And for as long as Zin has been around, its production style and its demand at restaurants and markets has gone in and out. Right now, Zinfandel is becoming a popular request at many California wine-savvy restaurants. And the reason is: high-minded winemakers and producers are crafting their vino along leaner and more structured lines. Moving from full to medium-bodied with complex nuances, this new wave of Zinfandel is reflective of a European wine: the latest Zin personality appears in the style of—dare we say it—a Pinot Noir!
WineLA—a wine education, culture & events organization—as mentioned, presented the trade, and later that day, a consumer tasting called Elevating Zin at the Montage, where they teamed up with some of the world’s best Zinfandel producers showcasing the “Crème de la crème” of the Zinfandel community. Check out their wine enlightening website: www.winela.com
For you high-end Zin fans, you would have recognized many of the producers at the event. As your somm-about-town, I’ve come to know many of our valley’s vintage wine collectors. And whether you’ve been educated and made aware of quality Zinfandel from your country club wine groups & tastings, or, from your local wine purveyors in our quaint valley, you guys have some impressive Zins in your cellars! Indeed, many of you have turned me on to the likes of Biale, Turley, Bedrock, Hendry, A. Rafanelli. William Selyem, Seghesio, Bella, and Gamba.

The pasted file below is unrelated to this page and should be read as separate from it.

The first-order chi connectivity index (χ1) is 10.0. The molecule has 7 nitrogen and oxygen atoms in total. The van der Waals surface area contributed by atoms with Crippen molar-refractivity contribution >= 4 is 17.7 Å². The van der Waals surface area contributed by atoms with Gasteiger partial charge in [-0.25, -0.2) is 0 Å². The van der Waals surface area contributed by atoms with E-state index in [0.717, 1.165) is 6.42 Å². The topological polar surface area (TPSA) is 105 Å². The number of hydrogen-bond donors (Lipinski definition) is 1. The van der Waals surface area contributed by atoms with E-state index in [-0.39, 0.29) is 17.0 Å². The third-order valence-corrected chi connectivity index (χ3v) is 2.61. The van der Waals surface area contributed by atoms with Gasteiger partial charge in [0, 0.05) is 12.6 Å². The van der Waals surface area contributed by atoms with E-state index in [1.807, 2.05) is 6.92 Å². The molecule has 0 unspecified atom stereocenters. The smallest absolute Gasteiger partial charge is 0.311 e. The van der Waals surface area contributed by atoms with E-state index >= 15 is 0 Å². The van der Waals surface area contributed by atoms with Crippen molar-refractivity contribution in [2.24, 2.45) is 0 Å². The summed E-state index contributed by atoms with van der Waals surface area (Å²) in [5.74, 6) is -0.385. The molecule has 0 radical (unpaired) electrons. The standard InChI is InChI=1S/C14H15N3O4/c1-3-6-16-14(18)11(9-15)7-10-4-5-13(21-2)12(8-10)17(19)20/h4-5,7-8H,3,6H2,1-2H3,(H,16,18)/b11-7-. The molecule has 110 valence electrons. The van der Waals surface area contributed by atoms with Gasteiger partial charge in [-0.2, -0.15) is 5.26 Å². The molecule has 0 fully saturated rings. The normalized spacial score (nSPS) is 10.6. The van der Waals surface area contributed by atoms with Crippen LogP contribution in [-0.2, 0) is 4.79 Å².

Yup—these famed winery owners and/or winemakers, along with other prized California Zin producers, were on hand to personally discuss and taste through their current releases and a few of their prized library selections. It was one of the most elegant but relaxed & fun tastings we’ve been to this year. For particular wine reviews, check out palmspringswineblog.com
Women Who Zin
This column has always enjoyed covering the men and women in the wine game. Continuing with the moniker, Wine Wise Gals, it was great to see and chat with the irrepressible Shauna Rosenblum from Rock Wall Wine Company and taste through her line-up of delicious Zins. From her childhood, gleaning from the talents of her famed Zin winemaker dad, Ken, she is everything one could expect from a gregarious and inventive art teacher/winemaker—she’s a hoot!
I enjoy her Rock Wall Star email newsletter regularly and I recommend it to you. Sign up at www.rockwallwines.com
And it was also our pleasure to meet and talk with one of the new wine wise gals on the scene, the talented and multitasking, Stephanie Cook, winemaker and owner of Wonderment Wines—www.wondermentwines.com.
Born and raised in Leesville, South Carolina, Stephanie began traveling the world as a fashion model, and then on to a restaurateur & epicure. But it was her secret dream to be a winemaker, and within these past few years, having worked with the likes of Biale and Staglin, she’s catapulted to high-end wine production. Her Zin portfolio was impressive; so stay tuned. Cheers!